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When Will Democrats Take the Supreme Court Seriously?

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First things first–Sonia Sotomayor and Elena Kagan both need to issue their resignations, contingent on the confirmation of a replacement named by Democrats, immediately. They’ve had nice runs, but there are 1,000 liberals who could do this job just fine. Both are getting older and if they really care about the future of the Court instead of their own egos, it’s the obvious call. But we know they won’t because they believe in themselves more than the party. There’s no question that a big part of Ruth Bader Ginsburg’s legacy is hanging on so long that abortion is now illegal in many states. That’s on her. Even the lamest, weakest Democrat would have ensured that Roe was law.

But more broadly, Democrats as voters and as politicians still don’t take the Court seriously enough. Among other things, I would argue for Biden to go full Andrew Jackson and simply spite the Court. But even if he wasn’t the ultimate institutionalist who would never do this, neither would most elected Democrats, who hold onto institutions as a lifeline far after those institutions have turned into sharks who love some delicious liberal blood.

Hassan Ali Kanu on the need for Democrats to step up their attacks on this unlawful Court:

Moreover, the term has also demonstrated how lacking our system is in terms of safeguards that can prevent or correct the Supreme Court when it oversteps its authority or engages in unjustified exercises of power

That points us squarely back to questions of Supreme Court reform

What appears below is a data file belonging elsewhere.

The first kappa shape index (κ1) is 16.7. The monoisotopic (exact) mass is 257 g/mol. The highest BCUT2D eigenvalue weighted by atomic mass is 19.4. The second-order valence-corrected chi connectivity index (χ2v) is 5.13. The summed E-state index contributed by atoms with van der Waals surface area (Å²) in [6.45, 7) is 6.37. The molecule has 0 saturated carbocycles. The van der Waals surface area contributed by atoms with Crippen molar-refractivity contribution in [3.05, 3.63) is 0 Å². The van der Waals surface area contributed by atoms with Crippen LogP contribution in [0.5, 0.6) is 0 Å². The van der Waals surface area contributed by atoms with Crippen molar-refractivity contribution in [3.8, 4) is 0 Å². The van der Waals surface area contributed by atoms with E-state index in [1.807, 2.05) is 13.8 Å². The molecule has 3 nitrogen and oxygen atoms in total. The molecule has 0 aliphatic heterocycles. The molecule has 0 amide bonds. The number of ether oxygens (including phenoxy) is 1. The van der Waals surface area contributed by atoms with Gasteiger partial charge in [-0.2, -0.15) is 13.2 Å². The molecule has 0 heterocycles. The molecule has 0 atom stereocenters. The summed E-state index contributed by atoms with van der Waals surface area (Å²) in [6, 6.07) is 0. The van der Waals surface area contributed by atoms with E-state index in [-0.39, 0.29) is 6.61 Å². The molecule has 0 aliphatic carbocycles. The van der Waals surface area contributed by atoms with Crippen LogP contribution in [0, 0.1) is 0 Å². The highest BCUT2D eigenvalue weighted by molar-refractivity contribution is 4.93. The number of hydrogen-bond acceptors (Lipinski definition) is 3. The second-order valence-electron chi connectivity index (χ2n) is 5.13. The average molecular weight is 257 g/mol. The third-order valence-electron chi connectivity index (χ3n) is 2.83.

Although the White House seems to have largely dropped the idea, it seems clear that in the absence of reform the Court will continue to wield its power in palpably counter-majoritarian ways. and I don’t mean in the sense of protecting some disfavored minority group, but in the anti-democratic sense of thwarting good-faith, egalitarian policies preferred by the majority of Americans as well as Congress, as legal scholars like Nikolas Bowie of Harvard Law School have explained

President Joe Biden’s commission to explore Supreme Court reform produced a number of viable and sensible options. Congress could curtail or end judicial review, the power the Court aggregated to itself to exclusively interpret the Constitution. Under this standard, a Court majority can strike down a federal law even if “the president, over five hundred members of Congress, and four” of their own colleagues disagree, like in the Shelby County ruling which restricted Congress from protecting voters from discriminatory state laws. 

Even more modest proposals could further democratize the Court and judiciary, like prohibiting them from declining to apply laws passed by Congress unless they have at least a supermajority vote; or implementing sortition, random assignment and rotation into the process of appointing or assigning judges to the Supreme Court. 

At this point, when a six-member majority is literally declaring a former president who appointed three of them to be functionally above the law, against all prevailing opinion, scholarship, analysis and experience, the case for court reform couldn’t be clearer. 

There was a time in the past when I thought Roosevelt’s court packing plan was a political disaster. And it was by some measures. But I think what I understand now is that Roosevelt was willing to take that disaster because what was the point of having huge majorities to pass legislation if the Court was simply going to throw it all out because they longed for the United States of their youth in the Gilded Age. I don’t know if court packing is the best way to go here, but I do know we need a far more serious discussion throughout the left-of-fascist groups in America than we have had. The institutions only have value when they act as institutions that more or less settle somewhere in the broad swath of what most Americans want to see. If they don’t, then there is no reason to pay attention to them any longer.

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